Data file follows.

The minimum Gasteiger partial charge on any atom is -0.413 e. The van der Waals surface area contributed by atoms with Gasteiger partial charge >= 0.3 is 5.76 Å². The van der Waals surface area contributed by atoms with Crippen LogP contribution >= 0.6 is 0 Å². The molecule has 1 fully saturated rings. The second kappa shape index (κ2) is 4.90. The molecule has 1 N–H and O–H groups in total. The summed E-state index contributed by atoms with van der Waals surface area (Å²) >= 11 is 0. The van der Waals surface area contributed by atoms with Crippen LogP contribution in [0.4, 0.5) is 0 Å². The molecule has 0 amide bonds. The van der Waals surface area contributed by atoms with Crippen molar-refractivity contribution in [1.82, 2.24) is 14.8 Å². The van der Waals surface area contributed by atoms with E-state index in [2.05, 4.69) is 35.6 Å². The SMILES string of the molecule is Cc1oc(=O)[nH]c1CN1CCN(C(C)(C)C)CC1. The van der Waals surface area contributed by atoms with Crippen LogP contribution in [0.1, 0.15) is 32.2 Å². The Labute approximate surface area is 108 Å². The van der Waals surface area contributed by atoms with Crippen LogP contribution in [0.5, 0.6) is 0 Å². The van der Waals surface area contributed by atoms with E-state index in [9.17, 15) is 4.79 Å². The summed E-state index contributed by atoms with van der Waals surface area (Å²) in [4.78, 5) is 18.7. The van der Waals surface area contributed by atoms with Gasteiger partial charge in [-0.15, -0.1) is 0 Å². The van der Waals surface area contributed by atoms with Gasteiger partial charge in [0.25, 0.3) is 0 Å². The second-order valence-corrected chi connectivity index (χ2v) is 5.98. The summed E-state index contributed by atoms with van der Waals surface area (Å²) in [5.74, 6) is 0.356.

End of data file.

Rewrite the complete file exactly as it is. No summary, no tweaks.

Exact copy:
The minimum Gasteiger partial charge on any atom is -0.413 e. The van der Waals surface area contributed by atoms with Gasteiger partial charge >= 0.3 is 5.76 Å². The van der Waals surface area contributed by atoms with Crippen LogP contribution >= 0.6 is 0 Å². The molecule has 1 fully saturated rings. The second kappa shape index (κ2) is 4.90. The molecule has 1 N–H and O–H groups in total. The summed E-state index contributed by atoms with van der Waals surface area (Å²) >= 11 is 0. The van der Waals surface area contributed by atoms with Crippen LogP contribution in [0.4, 0.5) is 0 Å². The molecule has 0 amide bonds. The van der Waals surface area contributed by atoms with Crippen molar-refractivity contribution in [1.82, 2.24) is 14.8 Å². The van der Waals surface area contributed by atoms with E-state index in [2.05, 4.69) is 35.6 Å². The SMILES string of the molecule is Cc1oc(=O)[nH]c1CN1CCN(C(C)(C)C)CC1. The van der Waals surface area contributed by atoms with Crippen LogP contribution in [0.1, 0.15) is 32.2 Å². The Labute approximate surface area is 108 Å². The van der Waals surface area contributed by atoms with Crippen LogP contribution in [0.5, 0.6) is 0 Å². The van der Waals surface area contributed by atoms with E-state index in [9.17, 15) is 4.79 Å². The summed E-state index contributed by atoms with van der Waals surface area (Å²) in [4.78, 5) is 18.7. The van der Waals surface area contributed by atoms with Gasteiger partial charge in [-0.15, -0.1) is 0 Å². The van der Waals surface area contributed by atoms with Gasteiger partial charge in [0.25, 0.3) is 0 Å². The second-order valence-corrected chi connectivity index (χ2v) is 5.98. The summed E-state index contributed by atoms with van der Waals surface area (Å²) in [5.74, 6) is 0.356.